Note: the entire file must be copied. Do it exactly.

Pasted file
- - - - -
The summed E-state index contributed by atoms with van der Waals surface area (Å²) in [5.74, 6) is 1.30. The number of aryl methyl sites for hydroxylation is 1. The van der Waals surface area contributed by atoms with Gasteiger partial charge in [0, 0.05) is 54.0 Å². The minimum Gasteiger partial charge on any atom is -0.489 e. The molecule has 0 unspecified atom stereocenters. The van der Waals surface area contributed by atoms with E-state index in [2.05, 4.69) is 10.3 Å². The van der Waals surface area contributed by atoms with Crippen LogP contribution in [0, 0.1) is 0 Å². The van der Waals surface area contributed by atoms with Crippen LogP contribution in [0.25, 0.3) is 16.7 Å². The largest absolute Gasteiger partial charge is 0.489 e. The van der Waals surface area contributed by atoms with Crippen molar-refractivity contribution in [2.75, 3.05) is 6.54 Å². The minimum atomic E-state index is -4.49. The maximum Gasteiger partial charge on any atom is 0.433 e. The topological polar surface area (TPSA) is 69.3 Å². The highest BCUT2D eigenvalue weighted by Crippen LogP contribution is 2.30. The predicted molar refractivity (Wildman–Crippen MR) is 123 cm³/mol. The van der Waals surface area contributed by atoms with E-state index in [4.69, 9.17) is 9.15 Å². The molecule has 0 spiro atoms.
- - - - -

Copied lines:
The summed E-state index contributed by atoms with van der Waals surface area (Å²) in [5.74, 6) is 1.30. The number of aryl methyl sites for hydroxylation is 1. The van der Waals surface area contributed by atoms with Gasteiger partial charge in [0, 0.05) is 54.0 Å². The minimum Gasteiger partial charge on any atom is -0.489 e. The molecule has 0 unspecified atom stereocenters. The van der Waals surface area contributed by atoms with E-state index in [2.05, 4.69) is 10.3 Å². The van der Waals surface area contributed by atoms with Crippen LogP contribution in [0, 0.1) is 0 Å². The van der Waals surface area contributed by atoms with Crippen LogP contribution in [0.25, 0.3) is 16.7 Å². The largest absolute Gasteiger partial charge is 0.489 e. The van der Waals surface area contributed by atoms with Crippen molar-refractivity contribution in [2.75, 3.05) is 6.54 Å². The minimum atomic E-state index is -4.49. The maximum Gasteiger partial charge on any atom is 0.433 e. The topological polar surface area (TPSA) is 69.3 Å². The highest BCUT2D eigenvalue weighted by Crippen LogP contribution is 2.30. The predicted molar refractivity (Wildman–Crippen MR) is 123 cm³/mol. The van der Waals surface area contributed by atoms with E-state index in [4.69, 9.17) is 9.15 Å². The molecule has 0 spiro atoms.